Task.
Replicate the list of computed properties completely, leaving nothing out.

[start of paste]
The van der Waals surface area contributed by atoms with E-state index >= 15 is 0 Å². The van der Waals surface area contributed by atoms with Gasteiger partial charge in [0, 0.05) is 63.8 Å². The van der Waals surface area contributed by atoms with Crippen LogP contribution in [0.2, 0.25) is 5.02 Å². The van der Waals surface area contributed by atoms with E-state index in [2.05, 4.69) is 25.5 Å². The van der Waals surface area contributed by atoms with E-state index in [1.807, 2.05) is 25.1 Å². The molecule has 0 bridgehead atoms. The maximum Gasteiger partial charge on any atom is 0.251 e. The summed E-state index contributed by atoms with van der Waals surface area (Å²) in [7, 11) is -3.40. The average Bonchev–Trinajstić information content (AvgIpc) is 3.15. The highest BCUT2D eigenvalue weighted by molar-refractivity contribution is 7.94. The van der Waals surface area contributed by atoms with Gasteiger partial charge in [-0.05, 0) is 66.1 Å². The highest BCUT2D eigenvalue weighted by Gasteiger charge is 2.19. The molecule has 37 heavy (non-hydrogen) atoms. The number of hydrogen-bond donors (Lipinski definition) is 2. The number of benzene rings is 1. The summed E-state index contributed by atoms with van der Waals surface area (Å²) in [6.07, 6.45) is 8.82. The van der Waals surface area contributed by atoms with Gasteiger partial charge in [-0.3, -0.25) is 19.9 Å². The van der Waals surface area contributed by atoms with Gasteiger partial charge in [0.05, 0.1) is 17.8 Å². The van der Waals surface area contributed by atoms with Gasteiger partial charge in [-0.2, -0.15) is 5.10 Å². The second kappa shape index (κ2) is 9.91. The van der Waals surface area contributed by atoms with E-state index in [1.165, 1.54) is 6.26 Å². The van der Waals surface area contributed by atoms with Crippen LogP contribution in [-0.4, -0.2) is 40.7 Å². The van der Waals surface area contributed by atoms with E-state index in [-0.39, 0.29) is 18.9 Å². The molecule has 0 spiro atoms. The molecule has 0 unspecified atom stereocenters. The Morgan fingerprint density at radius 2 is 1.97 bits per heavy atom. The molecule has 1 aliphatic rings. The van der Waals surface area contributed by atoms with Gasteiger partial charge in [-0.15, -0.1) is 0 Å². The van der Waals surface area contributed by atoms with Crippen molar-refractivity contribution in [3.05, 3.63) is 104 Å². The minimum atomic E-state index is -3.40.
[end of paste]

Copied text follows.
The van der Waals surface area contributed by atoms with E-state index >= 15 is 0 Å². The van der Waals surface area contributed by atoms with Gasteiger partial charge in [0, 0.05) is 63.8 Å². The van der Waals surface area contributed by atoms with Crippen LogP contribution in [0.2, 0.25) is 5.02 Å². The van der Waals surface area contributed by atoms with E-state index in [2.05, 4.69) is 25.5 Å². The van der Waals surface area contributed by atoms with E-state index in [1.807, 2.05) is 25.1 Å². The molecule has 0 bridgehead atoms. The maximum Gasteiger partial charge on any atom is 0.251 e. The summed E-state index contributed by atoms with van der Waals surface area (Å²) in [7, 11) is -3.40. The average Bonchev–Trinajstić information content (AvgIpc) is 3.15. The highest BCUT2D eigenvalue weighted by molar-refractivity contribution is 7.94. The van der Waals surface area contributed by atoms with Gasteiger partial charge in [-0.05, 0) is 66.1 Å². The highest BCUT2D eigenvalue weighted by Gasteiger charge is 2.19. The molecule has 37 heavy (non-hydrogen) atoms. The number of hydrogen-bond donors (Lipinski definition) is 2. The number of benzene rings is 1. The summed E-state index contributed by atoms with van der Waals surface area (Å²) in [6.07, 6.45) is 8.82. The van der Waals surface area contributed by atoms with Gasteiger partial charge in [-0.3, -0.25) is 19.9 Å². The van der Waals surface area contributed by atoms with Gasteiger partial charge in [0.05, 0.1) is 17.8 Å². The van der Waals surface area contributed by atoms with Gasteiger partial charge in [-0.2, -0.15) is 5.10 Å². The second kappa shape index (κ2) is 9.91. The van der Waals surface area contributed by atoms with E-state index in [1.165, 1.54) is 6.26 Å². The van der Waals surface area contributed by atoms with Crippen LogP contribution in [-0.4, -0.2) is 40.7 Å². The van der Waals surface area contributed by atoms with E-state index in [-0.39, 0.29) is 18.9 Å². The molecule has 0 spiro atoms. The molecule has 0 unspecified atom stereocenters. The Morgan fingerprint density at radius 2 is 1.97 bits per heavy atom. The molecule has 1 aliphatic rings. The van der Waals surface area contributed by atoms with Gasteiger partial charge in [-0.15, -0.1) is 0 Å². The van der Waals surface area contributed by atoms with Crippen molar-refractivity contribution in [3.05, 3.63) is 104 Å². The minimum atomic E-state index is -3.40.